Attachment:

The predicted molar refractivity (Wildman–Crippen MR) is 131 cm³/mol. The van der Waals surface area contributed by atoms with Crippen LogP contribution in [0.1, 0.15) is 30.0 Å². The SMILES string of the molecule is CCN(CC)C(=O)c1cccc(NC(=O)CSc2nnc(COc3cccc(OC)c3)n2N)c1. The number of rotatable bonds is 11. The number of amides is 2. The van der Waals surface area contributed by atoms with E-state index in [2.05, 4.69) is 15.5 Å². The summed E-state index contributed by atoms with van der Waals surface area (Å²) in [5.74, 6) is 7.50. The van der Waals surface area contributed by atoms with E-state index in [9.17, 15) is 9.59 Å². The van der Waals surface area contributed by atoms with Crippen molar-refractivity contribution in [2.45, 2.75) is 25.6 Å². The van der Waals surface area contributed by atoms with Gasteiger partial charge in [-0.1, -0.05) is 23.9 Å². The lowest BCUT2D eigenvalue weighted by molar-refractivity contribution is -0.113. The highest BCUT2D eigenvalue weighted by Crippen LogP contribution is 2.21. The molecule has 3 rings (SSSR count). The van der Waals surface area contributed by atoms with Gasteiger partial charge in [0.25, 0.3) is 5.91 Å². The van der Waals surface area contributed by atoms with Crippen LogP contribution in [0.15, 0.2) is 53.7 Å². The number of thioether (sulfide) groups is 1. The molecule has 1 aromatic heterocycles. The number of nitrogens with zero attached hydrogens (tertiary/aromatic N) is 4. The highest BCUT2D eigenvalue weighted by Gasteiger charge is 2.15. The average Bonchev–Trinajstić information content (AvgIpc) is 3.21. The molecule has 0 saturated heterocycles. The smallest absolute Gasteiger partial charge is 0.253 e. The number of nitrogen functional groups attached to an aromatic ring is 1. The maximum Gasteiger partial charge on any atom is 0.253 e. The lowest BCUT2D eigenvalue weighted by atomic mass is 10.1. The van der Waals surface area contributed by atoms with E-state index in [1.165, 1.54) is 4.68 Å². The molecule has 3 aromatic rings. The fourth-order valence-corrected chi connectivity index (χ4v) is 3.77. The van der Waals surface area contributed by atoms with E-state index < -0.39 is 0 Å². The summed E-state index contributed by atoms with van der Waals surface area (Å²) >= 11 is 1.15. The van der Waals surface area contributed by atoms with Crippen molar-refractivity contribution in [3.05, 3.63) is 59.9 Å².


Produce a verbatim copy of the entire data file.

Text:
The predicted molar refractivity (Wildman–Crippen MR) is 131 cm³/mol. The van der Waals surface area contributed by atoms with Crippen LogP contribution in [0.1, 0.15) is 30.0 Å². The SMILES string of the molecule is CCN(CC)C(=O)c1cccc(NC(=O)CSc2nnc(COc3cccc(OC)c3)n2N)c1. The number of rotatable bonds is 11. The number of amides is 2. The van der Waals surface area contributed by atoms with E-state index in [2.05, 4.69) is 15.5 Å². The summed E-state index contributed by atoms with van der Waals surface area (Å²) in [5.74, 6) is 7.50. The van der Waals surface area contributed by atoms with E-state index in [9.17, 15) is 9.59 Å². The van der Waals surface area contributed by atoms with Crippen molar-refractivity contribution in [2.45, 2.75) is 25.6 Å². The van der Waals surface area contributed by atoms with Gasteiger partial charge in [-0.1, -0.05) is 23.9 Å². The lowest BCUT2D eigenvalue weighted by molar-refractivity contribution is -0.113. The highest BCUT2D eigenvalue weighted by Crippen LogP contribution is 2.21. The molecule has 3 rings (SSSR count). The van der Waals surface area contributed by atoms with Gasteiger partial charge in [0.25, 0.3) is 5.91 Å². The van der Waals surface area contributed by atoms with Crippen LogP contribution in [0.15, 0.2) is 53.7 Å². The number of thioether (sulfide) groups is 1. The molecule has 1 aromatic heterocycles. The number of nitrogens with zero attached hydrogens (tertiary/aromatic N) is 4. The highest BCUT2D eigenvalue weighted by Gasteiger charge is 2.15. The average Bonchev–Trinajstić information content (AvgIpc) is 3.21. The molecule has 0 saturated heterocycles. The smallest absolute Gasteiger partial charge is 0.253 e. The number of nitrogen functional groups attached to an aromatic ring is 1. The maximum Gasteiger partial charge on any atom is 0.253 e. The lowest BCUT2D eigenvalue weighted by atomic mass is 10.1. The van der Waals surface area contributed by atoms with E-state index in [1.165, 1.54) is 4.68 Å². The molecule has 3 aromatic rings. The fourth-order valence-corrected chi connectivity index (χ4v) is 3.77. The van der Waals surface area contributed by atoms with E-state index < -0.39 is 0 Å². The summed E-state index contributed by atoms with van der Waals surface area (Å²) >= 11 is 1.15. The van der Waals surface area contributed by atoms with Crippen molar-refractivity contribution in [3.05, 3.63) is 59.9 Å².